Have you ever noticed that when the phrase “fear not” is used in the bible it is almost always used when fear is a normal human response to a given situation? For example, in Genesis 50 we see Joseph’s brother’s cowering in fear before him. Their dad had died, and they were now concerned and fearful that Joseph may have second thoughts about really forgiving them for all the wrong they had done to him and respond with severe consequences. But look at Joseph’s response in Genesis 50.  He exhorts them to “fear not” and adds “am I in the place of God”. Just two verses later he exhorts them to “fear not” and assures them of his care and protection. In Exodus 14 when the Israelites were being pursued by the Egyptian army the people were extremely afraid since they were boxed in by the Red Sea and had nowhere to go.  But what was the God inspired exhortation from Moses? “Fear not, stand firm and see the salvation of the Lord” (Exodus 14:13a).  Numerous other times we see God’s exhortation to “fear not” or “do not fear” in response to threats of oppression, violence and war. At other times the people have no food or water, basic provisions and what is their response? Fear. But what does God say? FEAR NOT. And he always provides! We see this so clearly in the opening verses of Joshua when the Lord exhorts him in the same way, but with an addition – Do not fear and do not be dismayed. Mmmm. It seems that fear can reveal where our trust and faith is rooted.

Now, I understand there is a good kind of fear. Fear of getting an awful shock is what keeps us from doing something unwise around electricity. Fear of falling off of a cliff to certain death keeps us from getting too close to the edge. You know what I’m talking about. That’s not quite what I’m getting at here though.

I’m referring to a deep-seated, deeply rooted view of life that is anchored in fear. So often (more often than not?) we don’t even realize we are living with that going on. It’s underneath the surface until something happens.  Ongoing, habitual fear is rooted in a lack of trust in God’s goodness and faithfulness, especially when the results don’t turn out the way we would want or imagine. Fear, like faith, are both incredibly powerful drivers in our lives. One drives us to despair and the other to peace in the midst of difficulty. For God to say “fear not” means that we look to the alternative – “Trust in the Lord with all your heart and do not lean on your own understanding, but in all your ways acknowledge Him and He will make your paths straight” (Proverbs 3:5-6). In this case I would equate trust and faith.  Hebrews 11:6 says it like this: “Without faith it is impossible to please God, because anyone who comes to him must believe that he exists and that he rewards those who earnestly seek him”. It doesn’t mean that we always get what we desire. It means that we submit our desires to him and trust him whatever the outcome.  It is easy to express faith and trust in God when things are going good – there is plenty of money in the bank, the kids are doing okay, my marriage is going okay or the relationship I’m in is healthy, school is going okay, I’m physically healthy and well, etc. It is when we are in the times of testing, trial, suffering and hardship that what we really believe about God is revealed or shaken. When what we are ultimately trusting in or whatever serves as our primary source of joy, contentment and fulfillment – that person, thing, idea, etc.- is taken away – how will we respond? What does our response reveal about our hearts and minds?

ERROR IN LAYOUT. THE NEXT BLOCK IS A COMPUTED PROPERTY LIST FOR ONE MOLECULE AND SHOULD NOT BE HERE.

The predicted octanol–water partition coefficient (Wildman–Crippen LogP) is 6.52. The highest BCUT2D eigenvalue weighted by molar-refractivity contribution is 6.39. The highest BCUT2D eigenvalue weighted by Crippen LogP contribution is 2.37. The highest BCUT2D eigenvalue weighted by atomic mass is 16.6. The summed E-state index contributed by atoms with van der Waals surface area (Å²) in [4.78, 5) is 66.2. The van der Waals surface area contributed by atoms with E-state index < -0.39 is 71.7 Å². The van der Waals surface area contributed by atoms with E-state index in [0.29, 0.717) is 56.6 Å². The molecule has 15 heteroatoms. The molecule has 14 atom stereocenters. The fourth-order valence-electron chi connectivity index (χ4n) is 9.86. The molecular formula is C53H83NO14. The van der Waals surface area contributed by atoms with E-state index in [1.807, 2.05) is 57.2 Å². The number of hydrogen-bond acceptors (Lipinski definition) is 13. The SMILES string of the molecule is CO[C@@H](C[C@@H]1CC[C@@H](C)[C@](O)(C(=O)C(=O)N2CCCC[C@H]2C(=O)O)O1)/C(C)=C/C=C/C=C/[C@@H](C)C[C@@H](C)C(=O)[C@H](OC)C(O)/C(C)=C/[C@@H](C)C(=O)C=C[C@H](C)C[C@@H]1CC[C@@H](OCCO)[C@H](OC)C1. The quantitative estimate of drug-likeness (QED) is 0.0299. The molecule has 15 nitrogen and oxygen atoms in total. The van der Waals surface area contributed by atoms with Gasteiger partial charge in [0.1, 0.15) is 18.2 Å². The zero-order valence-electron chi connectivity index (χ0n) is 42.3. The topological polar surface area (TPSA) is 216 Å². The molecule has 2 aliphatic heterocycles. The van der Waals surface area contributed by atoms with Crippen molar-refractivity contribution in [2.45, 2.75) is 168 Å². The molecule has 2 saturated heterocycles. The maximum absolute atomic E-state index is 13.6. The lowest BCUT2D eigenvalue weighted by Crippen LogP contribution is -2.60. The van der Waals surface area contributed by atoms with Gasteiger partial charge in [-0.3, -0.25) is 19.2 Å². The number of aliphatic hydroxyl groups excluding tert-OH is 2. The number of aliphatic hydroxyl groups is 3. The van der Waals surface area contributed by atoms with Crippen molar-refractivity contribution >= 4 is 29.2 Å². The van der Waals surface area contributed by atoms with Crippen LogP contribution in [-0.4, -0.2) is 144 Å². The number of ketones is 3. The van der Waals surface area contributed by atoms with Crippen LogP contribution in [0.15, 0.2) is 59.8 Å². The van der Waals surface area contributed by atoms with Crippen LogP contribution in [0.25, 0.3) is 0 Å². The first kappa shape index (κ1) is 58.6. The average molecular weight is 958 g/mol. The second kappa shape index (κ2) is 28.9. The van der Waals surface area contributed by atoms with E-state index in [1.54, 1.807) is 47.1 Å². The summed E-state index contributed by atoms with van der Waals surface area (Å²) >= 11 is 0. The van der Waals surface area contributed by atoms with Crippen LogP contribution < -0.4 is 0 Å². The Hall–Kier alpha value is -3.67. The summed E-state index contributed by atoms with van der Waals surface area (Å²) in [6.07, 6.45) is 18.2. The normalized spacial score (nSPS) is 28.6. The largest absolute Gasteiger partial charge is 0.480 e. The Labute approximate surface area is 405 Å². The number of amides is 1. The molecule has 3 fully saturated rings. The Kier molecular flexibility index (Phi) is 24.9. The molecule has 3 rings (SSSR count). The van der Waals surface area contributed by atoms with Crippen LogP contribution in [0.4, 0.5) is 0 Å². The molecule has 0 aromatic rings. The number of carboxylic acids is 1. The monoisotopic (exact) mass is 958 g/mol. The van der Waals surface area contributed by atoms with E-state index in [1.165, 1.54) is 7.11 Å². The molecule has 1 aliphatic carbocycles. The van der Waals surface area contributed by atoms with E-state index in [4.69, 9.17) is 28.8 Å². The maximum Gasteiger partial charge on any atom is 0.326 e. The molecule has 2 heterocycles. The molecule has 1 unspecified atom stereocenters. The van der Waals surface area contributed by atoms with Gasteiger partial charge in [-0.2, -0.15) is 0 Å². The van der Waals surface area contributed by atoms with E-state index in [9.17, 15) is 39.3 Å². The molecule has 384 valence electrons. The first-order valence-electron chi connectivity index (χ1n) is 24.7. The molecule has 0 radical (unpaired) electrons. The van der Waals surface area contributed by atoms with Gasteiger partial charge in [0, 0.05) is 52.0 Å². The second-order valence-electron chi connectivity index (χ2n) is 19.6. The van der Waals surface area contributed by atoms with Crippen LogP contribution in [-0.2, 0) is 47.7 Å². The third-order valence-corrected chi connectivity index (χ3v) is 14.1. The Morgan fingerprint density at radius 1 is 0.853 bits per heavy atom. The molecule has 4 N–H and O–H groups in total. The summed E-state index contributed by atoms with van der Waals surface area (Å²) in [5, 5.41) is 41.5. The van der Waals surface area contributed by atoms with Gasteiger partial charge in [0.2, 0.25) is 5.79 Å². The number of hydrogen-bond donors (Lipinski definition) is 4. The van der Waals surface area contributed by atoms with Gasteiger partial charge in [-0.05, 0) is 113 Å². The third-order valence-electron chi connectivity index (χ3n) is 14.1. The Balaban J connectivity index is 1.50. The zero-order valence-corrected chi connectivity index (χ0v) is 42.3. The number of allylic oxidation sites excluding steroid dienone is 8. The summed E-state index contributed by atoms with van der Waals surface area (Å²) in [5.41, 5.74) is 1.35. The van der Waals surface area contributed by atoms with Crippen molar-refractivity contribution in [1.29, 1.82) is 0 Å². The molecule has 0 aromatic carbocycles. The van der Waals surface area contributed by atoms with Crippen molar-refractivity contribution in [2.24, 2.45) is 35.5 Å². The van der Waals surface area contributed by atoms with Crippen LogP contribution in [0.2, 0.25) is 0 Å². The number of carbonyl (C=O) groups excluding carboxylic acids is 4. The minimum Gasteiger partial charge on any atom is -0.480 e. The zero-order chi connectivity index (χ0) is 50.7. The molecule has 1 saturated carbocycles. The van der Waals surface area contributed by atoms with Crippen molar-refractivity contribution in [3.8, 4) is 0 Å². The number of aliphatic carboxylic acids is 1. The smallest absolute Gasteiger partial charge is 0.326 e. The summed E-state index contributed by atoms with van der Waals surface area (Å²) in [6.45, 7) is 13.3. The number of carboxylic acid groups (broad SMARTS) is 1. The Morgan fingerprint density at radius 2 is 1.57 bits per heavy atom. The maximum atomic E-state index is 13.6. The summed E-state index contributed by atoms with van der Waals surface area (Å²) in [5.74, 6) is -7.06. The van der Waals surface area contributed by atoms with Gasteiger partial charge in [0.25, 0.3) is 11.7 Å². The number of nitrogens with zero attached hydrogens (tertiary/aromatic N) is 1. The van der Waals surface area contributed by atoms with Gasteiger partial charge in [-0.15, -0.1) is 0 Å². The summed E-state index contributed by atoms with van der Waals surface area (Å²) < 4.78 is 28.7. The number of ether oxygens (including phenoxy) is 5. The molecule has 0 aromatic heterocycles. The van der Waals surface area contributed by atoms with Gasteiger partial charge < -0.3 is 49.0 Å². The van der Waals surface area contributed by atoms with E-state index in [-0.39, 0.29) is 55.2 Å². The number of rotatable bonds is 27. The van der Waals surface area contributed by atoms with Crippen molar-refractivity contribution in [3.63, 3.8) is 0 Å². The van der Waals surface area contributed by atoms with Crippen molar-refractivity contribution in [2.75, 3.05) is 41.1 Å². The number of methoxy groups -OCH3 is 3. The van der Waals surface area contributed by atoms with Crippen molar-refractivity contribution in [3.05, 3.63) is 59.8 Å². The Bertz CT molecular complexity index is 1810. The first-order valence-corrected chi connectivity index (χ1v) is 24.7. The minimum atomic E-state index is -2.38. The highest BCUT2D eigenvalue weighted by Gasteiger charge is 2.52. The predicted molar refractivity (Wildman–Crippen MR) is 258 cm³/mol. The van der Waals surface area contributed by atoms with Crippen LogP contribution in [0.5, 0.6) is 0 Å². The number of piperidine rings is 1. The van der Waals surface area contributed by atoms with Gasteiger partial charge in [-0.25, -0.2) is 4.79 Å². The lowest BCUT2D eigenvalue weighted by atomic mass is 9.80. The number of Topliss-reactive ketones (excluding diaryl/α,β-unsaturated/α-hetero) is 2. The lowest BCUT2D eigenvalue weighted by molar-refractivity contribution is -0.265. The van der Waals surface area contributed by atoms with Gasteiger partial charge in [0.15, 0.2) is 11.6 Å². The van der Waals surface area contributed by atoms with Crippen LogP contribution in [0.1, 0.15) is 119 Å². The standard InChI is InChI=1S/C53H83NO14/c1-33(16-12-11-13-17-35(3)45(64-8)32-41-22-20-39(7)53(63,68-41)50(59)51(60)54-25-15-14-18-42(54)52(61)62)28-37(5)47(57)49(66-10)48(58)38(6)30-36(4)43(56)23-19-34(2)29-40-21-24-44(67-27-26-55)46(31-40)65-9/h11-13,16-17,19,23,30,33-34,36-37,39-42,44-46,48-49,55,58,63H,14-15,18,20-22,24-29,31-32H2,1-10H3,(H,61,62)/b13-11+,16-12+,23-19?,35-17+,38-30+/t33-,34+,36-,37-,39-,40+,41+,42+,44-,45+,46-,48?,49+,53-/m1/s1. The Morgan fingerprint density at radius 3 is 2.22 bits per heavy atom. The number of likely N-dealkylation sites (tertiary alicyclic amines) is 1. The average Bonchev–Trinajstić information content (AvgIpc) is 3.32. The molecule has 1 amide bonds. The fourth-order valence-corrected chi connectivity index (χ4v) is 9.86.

Grief and sadness over any kind of loss is normal and okay. Unsettling circumstances can result in a jolt of fear for sure and we are certainly living there a lot these days.  We just don’t want to stay there, right? If we are given to fear regularly or live in that mindset, we might very well need to make an adjustment.  How does that happen? Speaking the truth of God’s Word to ourselves with regularity is key.  I don’t just mean reading the bible perfunctorily, but rather with the goal of preaching the truth to ourselves where we are constantly reminding ourselves of the truth (Romans 12:1-2; Colossians 3:1-4). We have to constantly and regularly put ON the “sword of the Spirit, which is the Word of God” (Ephesians 6:17). This is a very powerful and transforming action and can literally change the way we think and react over time. Prayer is key. And again, regularity and consistency is of the utmost importance. That’s why both Jesus and Paul tell us to pray “always” (Luke 18:1; I Thessalonians 5:17).  These things and others (Fellowship with believers, Scripture memory, Fasting, etc.) build faith and trust. It is so exciting to sense your faith growing over time! It doesn’t mean you never fear, but it does mean that you begin to respond to circumstances differently and in ways that give glory and honor to God and strengthen your own heart at the same time.  

Grace & Peace,

Jon Eric Woodward